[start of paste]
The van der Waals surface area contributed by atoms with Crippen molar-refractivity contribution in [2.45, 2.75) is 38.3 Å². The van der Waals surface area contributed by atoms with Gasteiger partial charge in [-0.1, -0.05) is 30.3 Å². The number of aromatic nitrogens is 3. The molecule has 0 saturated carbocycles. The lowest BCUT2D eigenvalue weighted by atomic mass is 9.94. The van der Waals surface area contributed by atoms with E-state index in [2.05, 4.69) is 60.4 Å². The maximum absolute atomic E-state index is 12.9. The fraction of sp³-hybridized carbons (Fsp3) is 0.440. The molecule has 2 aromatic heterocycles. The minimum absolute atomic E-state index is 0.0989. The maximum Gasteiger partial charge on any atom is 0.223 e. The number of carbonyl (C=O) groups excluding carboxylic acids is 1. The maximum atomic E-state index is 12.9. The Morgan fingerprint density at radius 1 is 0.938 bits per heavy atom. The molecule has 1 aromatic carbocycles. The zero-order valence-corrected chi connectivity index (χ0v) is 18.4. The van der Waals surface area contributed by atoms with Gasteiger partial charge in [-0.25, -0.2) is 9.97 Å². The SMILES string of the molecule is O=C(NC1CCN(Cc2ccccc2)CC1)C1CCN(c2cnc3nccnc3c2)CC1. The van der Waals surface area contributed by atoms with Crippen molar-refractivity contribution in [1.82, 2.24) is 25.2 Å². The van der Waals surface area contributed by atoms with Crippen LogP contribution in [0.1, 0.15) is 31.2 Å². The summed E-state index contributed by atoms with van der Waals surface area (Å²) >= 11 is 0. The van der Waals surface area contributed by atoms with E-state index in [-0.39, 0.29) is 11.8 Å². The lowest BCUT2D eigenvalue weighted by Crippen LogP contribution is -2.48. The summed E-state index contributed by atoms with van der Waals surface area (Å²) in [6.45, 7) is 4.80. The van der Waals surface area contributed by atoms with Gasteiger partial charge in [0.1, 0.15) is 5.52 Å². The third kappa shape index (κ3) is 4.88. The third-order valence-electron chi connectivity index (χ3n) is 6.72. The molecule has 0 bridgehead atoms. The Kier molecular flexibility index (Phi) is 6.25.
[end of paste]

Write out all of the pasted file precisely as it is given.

The van der Waals surface area contributed by atoms with Crippen molar-refractivity contribution in [2.45, 2.75) is 38.3 Å². The van der Waals surface area contributed by atoms with Gasteiger partial charge in [-0.1, -0.05) is 30.3 Å². The number of aromatic nitrogens is 3. The molecule has 0 saturated carbocycles. The lowest BCUT2D eigenvalue weighted by atomic mass is 9.94. The van der Waals surface area contributed by atoms with E-state index in [2.05, 4.69) is 60.4 Å². The maximum absolute atomic E-state index is 12.9. The fraction of sp³-hybridized carbons (Fsp3) is 0.440. The molecule has 2 aromatic heterocycles. The minimum absolute atomic E-state index is 0.0989. The maximum Gasteiger partial charge on any atom is 0.223 e. The number of carbonyl (C=O) groups excluding carboxylic acids is 1. The maximum atomic E-state index is 12.9. The Morgan fingerprint density at radius 1 is 0.938 bits per heavy atom. The molecule has 1 aromatic carbocycles. The zero-order valence-corrected chi connectivity index (χ0v) is 18.4. The van der Waals surface area contributed by atoms with Gasteiger partial charge in [-0.25, -0.2) is 9.97 Å². The SMILES string of the molecule is O=C(NC1CCN(Cc2ccccc2)CC1)C1CCN(c2cnc3nccnc3c2)CC1. The van der Waals surface area contributed by atoms with Crippen molar-refractivity contribution in [1.82, 2.24) is 25.2 Å². The van der Waals surface area contributed by atoms with Crippen LogP contribution in [0.1, 0.15) is 31.2 Å². The summed E-state index contributed by atoms with van der Waals surface area (Å²) >= 11 is 0. The van der Waals surface area contributed by atoms with E-state index in [-0.39, 0.29) is 11.8 Å². The lowest BCUT2D eigenvalue weighted by Crippen LogP contribution is -2.48. The summed E-state index contributed by atoms with van der Waals surface area (Å²) in [6.45, 7) is 4.80. The van der Waals surface area contributed by atoms with Gasteiger partial charge in [0.1, 0.15) is 5.52 Å². The third kappa shape index (κ3) is 4.88. The third-order valence-electron chi connectivity index (χ3n) is 6.72. The molecule has 0 bridgehead atoms. The Kier molecular flexibility index (Phi) is 6.25.